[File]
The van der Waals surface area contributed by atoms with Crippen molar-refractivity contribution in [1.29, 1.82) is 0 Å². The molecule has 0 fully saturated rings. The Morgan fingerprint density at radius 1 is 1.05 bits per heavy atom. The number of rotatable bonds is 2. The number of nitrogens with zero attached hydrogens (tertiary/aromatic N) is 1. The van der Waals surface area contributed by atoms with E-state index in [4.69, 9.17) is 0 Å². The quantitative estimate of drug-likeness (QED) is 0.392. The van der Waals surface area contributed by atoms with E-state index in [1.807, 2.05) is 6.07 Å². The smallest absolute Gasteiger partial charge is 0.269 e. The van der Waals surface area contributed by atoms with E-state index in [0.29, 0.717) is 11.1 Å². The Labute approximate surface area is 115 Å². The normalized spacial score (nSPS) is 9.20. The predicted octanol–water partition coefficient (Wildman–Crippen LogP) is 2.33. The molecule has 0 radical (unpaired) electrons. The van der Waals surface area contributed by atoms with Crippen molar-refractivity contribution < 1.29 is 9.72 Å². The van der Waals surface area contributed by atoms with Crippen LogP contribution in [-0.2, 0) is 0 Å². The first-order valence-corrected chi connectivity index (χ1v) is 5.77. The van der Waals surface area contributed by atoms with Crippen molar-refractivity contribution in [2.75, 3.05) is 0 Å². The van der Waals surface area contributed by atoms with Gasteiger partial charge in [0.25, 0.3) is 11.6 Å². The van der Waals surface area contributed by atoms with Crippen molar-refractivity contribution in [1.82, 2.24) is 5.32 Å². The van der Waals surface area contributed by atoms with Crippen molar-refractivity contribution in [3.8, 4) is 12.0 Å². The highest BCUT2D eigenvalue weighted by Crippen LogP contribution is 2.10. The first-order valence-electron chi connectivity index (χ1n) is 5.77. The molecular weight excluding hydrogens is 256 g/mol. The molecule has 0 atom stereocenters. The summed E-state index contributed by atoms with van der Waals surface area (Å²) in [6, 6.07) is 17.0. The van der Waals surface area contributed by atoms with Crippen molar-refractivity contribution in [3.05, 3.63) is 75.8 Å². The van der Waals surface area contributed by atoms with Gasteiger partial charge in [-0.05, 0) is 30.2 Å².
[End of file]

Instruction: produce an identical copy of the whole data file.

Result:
The van der Waals surface area contributed by atoms with Crippen molar-refractivity contribution in [1.29, 1.82) is 0 Å². The molecule has 0 fully saturated rings. The Morgan fingerprint density at radius 1 is 1.05 bits per heavy atom. The number of rotatable bonds is 2. The number of nitrogens with zero attached hydrogens (tertiary/aromatic N) is 1. The van der Waals surface area contributed by atoms with E-state index in [4.69, 9.17) is 0 Å². The quantitative estimate of drug-likeness (QED) is 0.392. The van der Waals surface area contributed by atoms with E-state index in [1.807, 2.05) is 6.07 Å². The smallest absolute Gasteiger partial charge is 0.269 e. The van der Waals surface area contributed by atoms with E-state index in [0.29, 0.717) is 11.1 Å². The Labute approximate surface area is 115 Å². The normalized spacial score (nSPS) is 9.20. The predicted octanol–water partition coefficient (Wildman–Crippen LogP) is 2.33. The molecule has 0 radical (unpaired) electrons. The van der Waals surface area contributed by atoms with Crippen molar-refractivity contribution < 1.29 is 9.72 Å². The van der Waals surface area contributed by atoms with Crippen LogP contribution in [-0.2, 0) is 0 Å². The first-order valence-corrected chi connectivity index (χ1v) is 5.77. The van der Waals surface area contributed by atoms with Crippen molar-refractivity contribution in [2.75, 3.05) is 0 Å². The van der Waals surface area contributed by atoms with Gasteiger partial charge in [0.25, 0.3) is 11.6 Å². The van der Waals surface area contributed by atoms with Crippen molar-refractivity contribution in [1.82, 2.24) is 5.32 Å². The van der Waals surface area contributed by atoms with Crippen molar-refractivity contribution in [3.8, 4) is 12.0 Å². The highest BCUT2D eigenvalue weighted by Crippen LogP contribution is 2.10. The first-order valence-electron chi connectivity index (χ1n) is 5.77. The molecular weight excluding hydrogens is 256 g/mol. The molecule has 0 atom stereocenters. The summed E-state index contributed by atoms with van der Waals surface area (Å²) in [6, 6.07) is 17.0. The van der Waals surface area contributed by atoms with Crippen molar-refractivity contribution in [3.05, 3.63) is 75.8 Å². The van der Waals surface area contributed by atoms with Gasteiger partial charge in [-0.05, 0) is 30.2 Å².